Socratic Questioning

Socratic Questioning

I was trying to have classroom conversations that did not dry up after the first few questions.

When I behaved as the ‘Sage on the Stage’, I only held the attention of a few of the students. Asking questions to get a class conversation started often failed to get the responses I was looking for which frustrated me and I would eventually return to the lecturing style. What was even more frustrating was that the least attentive students would continually interrupt my lecture with nonsense comments and low-level disturbances that distracted everyone from learning.

In frustration and concerned about poor results, I turned to my Mentor.

My mentor recommended that I look into Socratic Questioning as a strategy for holding classroom conversations that actually worked.

After a bit of research, I found there are six types of questions that lie at the heart of critical thinking, what’s more, there is a structure to them that goes deeper and deeper into the students’ thinking about their thinking.

Aside from the questions themselves, I read that I would need to set aside the role of being the ‘Sage on the Stage’ and instead act as though I was (somewhat) ignorant of the subject, so that I could focus on facilitating their discovery.

When I started using these questions, I found students responded eagerly to sharing what they thought of their own and each others’ answers and their thinking about the question and the answers. The focus of the lesson was as much on them as it was on the subject.

You may have noticed that when you step aside from lecturing, your students step in, actively engage in the dialogue and move their learning forward. I first noticed it when I gave a homework that required the students to do research and then give a short lecture. Putting them in the position of being ‘Sage on the Stage’ also put the whole class’ attention on them.

If you have not tried this yet, the Socratic Questions will give you a firm framework to hold whilst you step aside and let your students show up in a different way.

Don’t worry about being thought of as ignorant. Most of your students will quickly realise that you are pretending to not know the subject so that they can explore and discover for themselves. If you feel nervous about not being taken seriously after pretending to be ignorant, simply let your students know that you are trying out a new strategy so they can learn in a more effective way,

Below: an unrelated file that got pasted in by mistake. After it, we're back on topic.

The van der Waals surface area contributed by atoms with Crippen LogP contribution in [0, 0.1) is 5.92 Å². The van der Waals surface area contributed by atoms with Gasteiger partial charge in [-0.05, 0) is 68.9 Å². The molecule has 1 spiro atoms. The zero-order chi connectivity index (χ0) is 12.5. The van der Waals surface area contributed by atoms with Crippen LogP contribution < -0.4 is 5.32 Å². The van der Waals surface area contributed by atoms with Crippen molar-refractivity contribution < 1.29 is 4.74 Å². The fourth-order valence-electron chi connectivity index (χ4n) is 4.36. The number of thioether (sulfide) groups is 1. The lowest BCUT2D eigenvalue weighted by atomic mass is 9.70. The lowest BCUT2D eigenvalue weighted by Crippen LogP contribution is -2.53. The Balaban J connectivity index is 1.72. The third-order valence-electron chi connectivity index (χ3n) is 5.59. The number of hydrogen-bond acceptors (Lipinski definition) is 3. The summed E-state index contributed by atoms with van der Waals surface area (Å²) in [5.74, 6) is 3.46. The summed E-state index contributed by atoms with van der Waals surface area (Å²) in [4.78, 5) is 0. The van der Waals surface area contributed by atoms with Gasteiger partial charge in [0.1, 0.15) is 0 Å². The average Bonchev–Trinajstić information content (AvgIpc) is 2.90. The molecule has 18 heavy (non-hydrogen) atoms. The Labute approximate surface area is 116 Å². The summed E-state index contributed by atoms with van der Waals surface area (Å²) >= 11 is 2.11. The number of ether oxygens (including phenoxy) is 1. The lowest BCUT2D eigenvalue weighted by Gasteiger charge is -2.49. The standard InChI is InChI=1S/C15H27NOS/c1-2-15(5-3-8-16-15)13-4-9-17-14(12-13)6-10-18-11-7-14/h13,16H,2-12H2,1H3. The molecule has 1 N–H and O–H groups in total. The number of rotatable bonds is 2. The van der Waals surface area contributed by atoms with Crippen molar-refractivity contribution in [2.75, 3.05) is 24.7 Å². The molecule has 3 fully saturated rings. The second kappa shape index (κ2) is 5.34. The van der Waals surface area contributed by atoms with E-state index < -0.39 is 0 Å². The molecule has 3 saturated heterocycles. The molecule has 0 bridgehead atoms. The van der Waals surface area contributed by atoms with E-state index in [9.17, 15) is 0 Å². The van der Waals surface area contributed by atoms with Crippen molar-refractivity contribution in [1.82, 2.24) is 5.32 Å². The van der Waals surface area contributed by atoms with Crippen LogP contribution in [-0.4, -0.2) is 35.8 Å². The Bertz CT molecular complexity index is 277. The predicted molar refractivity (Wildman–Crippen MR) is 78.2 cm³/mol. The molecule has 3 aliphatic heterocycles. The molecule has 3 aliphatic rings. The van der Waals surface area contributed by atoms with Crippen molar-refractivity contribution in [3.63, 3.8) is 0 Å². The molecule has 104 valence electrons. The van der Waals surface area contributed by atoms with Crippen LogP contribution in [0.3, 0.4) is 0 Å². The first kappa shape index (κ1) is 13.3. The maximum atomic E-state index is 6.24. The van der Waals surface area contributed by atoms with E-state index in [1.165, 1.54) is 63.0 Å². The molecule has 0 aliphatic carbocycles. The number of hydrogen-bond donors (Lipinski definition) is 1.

“Today, I am going to pretend that I don’t know this subject, so that you can discover it for yourselves. I will be here as your guide; and, if needed, I can be a reference book for information that you ask for. Mostly, I will facilitate the conversation so you can learn the most from each other about the subject and yourselves.”

Naturally, this is a strategy you can use from time to time, mixing in lecturing and other strategies as needed. I must admit that I have come to appreciate Socratic Questioning mostly because it allows me to teach beyond the limitations of my own knowledge of the subject. Sometimes, I’m not pretending to be ignorant.

Here are some examples of questions you can ask:

1. Clarification
What do you mean when you say that?
Could you explain that a bit further?
Can you give an example?

2. Assumptions
What have we forgotten or overlooked?
What assumptions are being made here?
What are you saying … ?

3. Reasons and evidence
How can we check that example?
What information are we missing?
How can we get more / enough information?

4. Viewpoints and Perspectives
What other alternative viewpoints are there?
What alternative viewpoints can we consider?
How could someone else respond, and why?

5. Implications and consequences
How would this affect someone?
What does that answer imply, long-term?
What are the long-term effects of this?

6. Asking about the question
What was important about that question?
What assumptions were embedded in that question?
What could have been a better question to ask?

You can see that most of the questions above begin with the word ‘What’. If you meet resistance, you can soften the questions by changing ‘is / was / were’ to ‘can be’, ‘would be’, ‘could be’, ‘might be’.

What was important about that question?
What could be important about that question?
What might be important about that question?

How would this affect someone? (asking the class in general)
What do you say, ‘How would this affect someone?’, (asking a group)
And what might YOU say, ‘How would this affect someone?’ (asking an individual)

When students have heard you ask this type of question three or four times, they know what’s coming and all you need to say is, “Hmm, what…” and let them fill in the rest of the question.